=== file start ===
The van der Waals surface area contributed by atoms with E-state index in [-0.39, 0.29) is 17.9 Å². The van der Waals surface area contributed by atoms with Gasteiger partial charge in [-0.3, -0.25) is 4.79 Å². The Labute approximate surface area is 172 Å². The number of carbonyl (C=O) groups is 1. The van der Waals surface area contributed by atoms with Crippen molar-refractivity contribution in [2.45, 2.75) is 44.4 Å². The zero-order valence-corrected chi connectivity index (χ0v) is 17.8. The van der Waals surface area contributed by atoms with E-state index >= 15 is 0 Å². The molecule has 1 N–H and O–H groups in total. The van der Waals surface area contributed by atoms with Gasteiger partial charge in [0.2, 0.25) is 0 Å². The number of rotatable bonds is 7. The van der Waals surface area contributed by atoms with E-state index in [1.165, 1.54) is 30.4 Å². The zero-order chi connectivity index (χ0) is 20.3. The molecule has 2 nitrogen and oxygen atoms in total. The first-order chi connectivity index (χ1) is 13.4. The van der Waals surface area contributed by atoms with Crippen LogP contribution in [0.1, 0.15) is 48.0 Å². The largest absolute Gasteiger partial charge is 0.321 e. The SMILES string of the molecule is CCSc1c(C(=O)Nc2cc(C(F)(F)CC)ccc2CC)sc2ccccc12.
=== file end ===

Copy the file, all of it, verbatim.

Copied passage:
The van der Waals surface area contributed by atoms with E-state index in [-0.39, 0.29) is 17.9 Å². The van der Waals surface area contributed by atoms with Gasteiger partial charge in [-0.3, -0.25) is 4.79 Å². The Labute approximate surface area is 172 Å². The number of carbonyl (C=O) groups is 1. The van der Waals surface area contributed by atoms with Crippen molar-refractivity contribution in [2.45, 2.75) is 44.4 Å². The zero-order valence-corrected chi connectivity index (χ0v) is 17.8. The van der Waals surface area contributed by atoms with E-state index >= 15 is 0 Å². The molecule has 1 N–H and O–H groups in total. The van der Waals surface area contributed by atoms with Gasteiger partial charge in [0.2, 0.25) is 0 Å². The number of rotatable bonds is 7. The van der Waals surface area contributed by atoms with E-state index in [1.165, 1.54) is 30.4 Å². The zero-order chi connectivity index (χ0) is 20.3. The molecule has 2 nitrogen and oxygen atoms in total. The first-order chi connectivity index (χ1) is 13.4. The van der Waals surface area contributed by atoms with Crippen LogP contribution in [0.1, 0.15) is 48.0 Å². The largest absolute Gasteiger partial charge is 0.321 e. The SMILES string of the molecule is CCSc1c(C(=O)Nc2cc(C(F)(F)CC)ccc2CC)sc2ccccc12.